If we cut Methane emissions in 2070 by 80%, we get a small effect at 2080, though big compared to the easier than CO2 reduction effort.

If we cut CO2 emissions in 2020 by 80%, it will have a large effect by 2080.

If we cut the Methane emissions in 2020 by 80%, it will have a roughly similar effect at 2080 as cutting them only in 2070.

Wikipedia: Methane has an atmospheric lifetime of about 10 years

Roughly speaking.

Pangolin said...

Moot point.

There is far more methane frozen in Siberian and Canadian permafrosts and we know for sure that those permafrosts are melting and releasing that methane in vast quantities.

(see: Methane bubbling from Siberian thaw lakes as a positive feedback to climate warming_K. M. Walter et al)

I would bet the methane leakage from fracking would count as a rounding error in comparison. We put the brakes on yesterday or the clathrate gun goes off.

Michael Tobis said...

Maybe. And maybe.

Andy successfully calmed me down, though. I didn't really think this would be ignored if it were a real risk. But it's the sort of thing I encourage others to ask, so I did.

frackinthefutureup said...

I have not seen anyone pose a question about the voc's and svoc's that were reported in New York State DEC July 2011 SGEIS. The report is inconclusive but it contains quite a bit of information on chemicals present at wells in West Virginia and Pennsylvania. The chemicals they have info on are used in additives and others were found in the flow-back process. I also noted that most of the chemicals that went in did not come back out. In my opinion after reading it fracking sounds worse than a nuclear bomb exploding. If you have not read it you should. Also spread the word about this enlightening report far and wide.

Hank Roberts said...

One possible reason no problems are reported: legal settlements forbidding disclosure of problems.


-----excerpt follows-----

“There have been over a million wells hydraulically fractured in the history of the industry, and there is not one, not one, reported case of a freshwater aquifer having ever been contaminated from hydraulic fracturing. Not one,” Rex W. Tillerson, the chief executive of ExxonMobil, said last year at a Congressional hearing on drilling.

It is a refrain that not only drilling proponents, but also state and federal lawmakers, even past and present Environmental Protection Agency directors, have repeated often.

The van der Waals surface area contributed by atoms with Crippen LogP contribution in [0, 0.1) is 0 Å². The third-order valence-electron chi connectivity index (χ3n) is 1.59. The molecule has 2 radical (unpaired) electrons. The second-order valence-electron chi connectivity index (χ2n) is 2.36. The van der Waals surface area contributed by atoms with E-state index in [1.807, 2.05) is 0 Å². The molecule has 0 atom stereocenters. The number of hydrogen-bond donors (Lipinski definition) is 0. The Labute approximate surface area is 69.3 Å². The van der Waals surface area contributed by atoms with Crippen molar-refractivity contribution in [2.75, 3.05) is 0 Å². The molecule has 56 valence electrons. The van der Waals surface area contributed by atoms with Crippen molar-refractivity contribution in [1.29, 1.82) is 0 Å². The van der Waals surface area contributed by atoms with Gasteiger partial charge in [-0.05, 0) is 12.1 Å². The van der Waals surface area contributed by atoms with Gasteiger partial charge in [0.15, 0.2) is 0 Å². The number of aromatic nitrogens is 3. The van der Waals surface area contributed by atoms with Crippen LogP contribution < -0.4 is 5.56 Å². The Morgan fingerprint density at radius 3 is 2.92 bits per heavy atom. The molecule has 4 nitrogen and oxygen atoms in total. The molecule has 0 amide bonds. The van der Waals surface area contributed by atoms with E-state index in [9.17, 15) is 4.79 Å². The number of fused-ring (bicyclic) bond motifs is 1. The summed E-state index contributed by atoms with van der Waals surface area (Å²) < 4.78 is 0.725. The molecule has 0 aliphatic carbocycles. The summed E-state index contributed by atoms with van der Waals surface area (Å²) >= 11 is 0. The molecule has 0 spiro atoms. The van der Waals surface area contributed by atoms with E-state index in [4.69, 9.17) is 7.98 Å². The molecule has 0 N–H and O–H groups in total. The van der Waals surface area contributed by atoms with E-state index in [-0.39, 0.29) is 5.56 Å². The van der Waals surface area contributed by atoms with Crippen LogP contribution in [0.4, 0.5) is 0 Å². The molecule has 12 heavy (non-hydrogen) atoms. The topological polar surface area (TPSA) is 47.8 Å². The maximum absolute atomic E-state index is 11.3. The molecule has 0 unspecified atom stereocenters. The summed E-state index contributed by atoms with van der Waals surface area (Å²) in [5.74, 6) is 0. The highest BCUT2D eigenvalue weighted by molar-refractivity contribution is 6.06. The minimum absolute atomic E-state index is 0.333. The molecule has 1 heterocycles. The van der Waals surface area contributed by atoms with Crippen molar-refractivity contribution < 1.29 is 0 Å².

But there is in fact a documented case, and the E.P.A. report that discussed it suggests there may be more. Researchers, however, were unable to investigate many suspected cases because their details were sealed from the public when energy companies settled lawsuits with landowners.

Current and former E.P.A. officials say this practice continues to prevent them from fully assessing the risks of certain types of gas drilling.

“I still don’t understand why industry should be allowed to hide problems when public safety is at stake,” said Carla Greathouse, the author of the E.P.A. report that documents a case of drinking water contamination from fracking. “If it’s so safe, let the public review all the cases.”

Eric Wohlschlegel, a spokesman for the American Petroleum Institute, dismissed the assertion that sealed settlements have hidden problems with gas drilling, and he added that countless academic, federal and state investigators conducted extensive research on groundwater contamination issues, and have found that drinking water contamination from fracking is highly improbable.

“Settlements are sealed for a variety of reasons, are common in litigation, and are done at the request of both landowners and operators,” Mr. Wohlschlegel said.

Still, the documented E.P.A. case, which has gone largely unnoticed for decades, includes evidence that many industry representatives were aware of it and also fought the agency’s attempts to include other cases in the final study.

The report is not recent — it was published in 1987, and the contamination was discovered in 1984. Drilling technology and safeguards in well design have improved significantly since then. Nevertheless, the report does contradict what has emerged as a kind of mantra in the industry and in the government.
--- end excerpt ---